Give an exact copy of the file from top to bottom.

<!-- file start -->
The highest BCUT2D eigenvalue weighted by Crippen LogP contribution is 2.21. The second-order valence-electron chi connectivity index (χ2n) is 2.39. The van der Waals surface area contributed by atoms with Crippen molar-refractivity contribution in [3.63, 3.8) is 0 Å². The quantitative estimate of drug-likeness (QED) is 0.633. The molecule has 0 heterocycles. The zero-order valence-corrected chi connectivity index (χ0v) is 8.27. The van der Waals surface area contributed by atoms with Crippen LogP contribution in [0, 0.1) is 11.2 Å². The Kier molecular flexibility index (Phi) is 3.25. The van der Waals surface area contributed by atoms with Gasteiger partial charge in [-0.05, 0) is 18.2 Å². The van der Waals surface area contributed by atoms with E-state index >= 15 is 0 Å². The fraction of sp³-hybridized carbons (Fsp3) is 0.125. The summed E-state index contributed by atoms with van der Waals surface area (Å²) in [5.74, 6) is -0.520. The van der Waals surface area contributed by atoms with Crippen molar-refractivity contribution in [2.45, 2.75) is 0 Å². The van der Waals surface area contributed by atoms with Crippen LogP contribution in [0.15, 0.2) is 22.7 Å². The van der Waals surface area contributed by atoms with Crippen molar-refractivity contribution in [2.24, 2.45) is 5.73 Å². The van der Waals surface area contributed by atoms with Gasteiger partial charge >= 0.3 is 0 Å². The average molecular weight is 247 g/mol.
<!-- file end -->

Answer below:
The highest BCUT2D eigenvalue weighted by Crippen LogP contribution is 2.21. The second-order valence-electron chi connectivity index (χ2n) is 2.39. The van der Waals surface area contributed by atoms with Crippen molar-refractivity contribution in [3.63, 3.8) is 0 Å². The quantitative estimate of drug-likeness (QED) is 0.633. The molecule has 0 heterocycles. The zero-order valence-corrected chi connectivity index (χ0v) is 8.27. The van der Waals surface area contributed by atoms with Crippen LogP contribution in [0, 0.1) is 11.2 Å². The Kier molecular flexibility index (Phi) is 3.25. The van der Waals surface area contributed by atoms with Gasteiger partial charge in [-0.05, 0) is 18.2 Å². The van der Waals surface area contributed by atoms with E-state index >= 15 is 0 Å². The fraction of sp³-hybridized carbons (Fsp3) is 0.125. The summed E-state index contributed by atoms with van der Waals surface area (Å²) in [5.74, 6) is -0.520. The van der Waals surface area contributed by atoms with Crippen molar-refractivity contribution in [2.45, 2.75) is 0 Å². The van der Waals surface area contributed by atoms with Crippen LogP contribution in [0.15, 0.2) is 22.7 Å². The van der Waals surface area contributed by atoms with Crippen molar-refractivity contribution in [2.24, 2.45) is 5.73 Å². The van der Waals surface area contributed by atoms with Gasteiger partial charge >= 0.3 is 0 Å². The average molecular weight is 247 g/mol.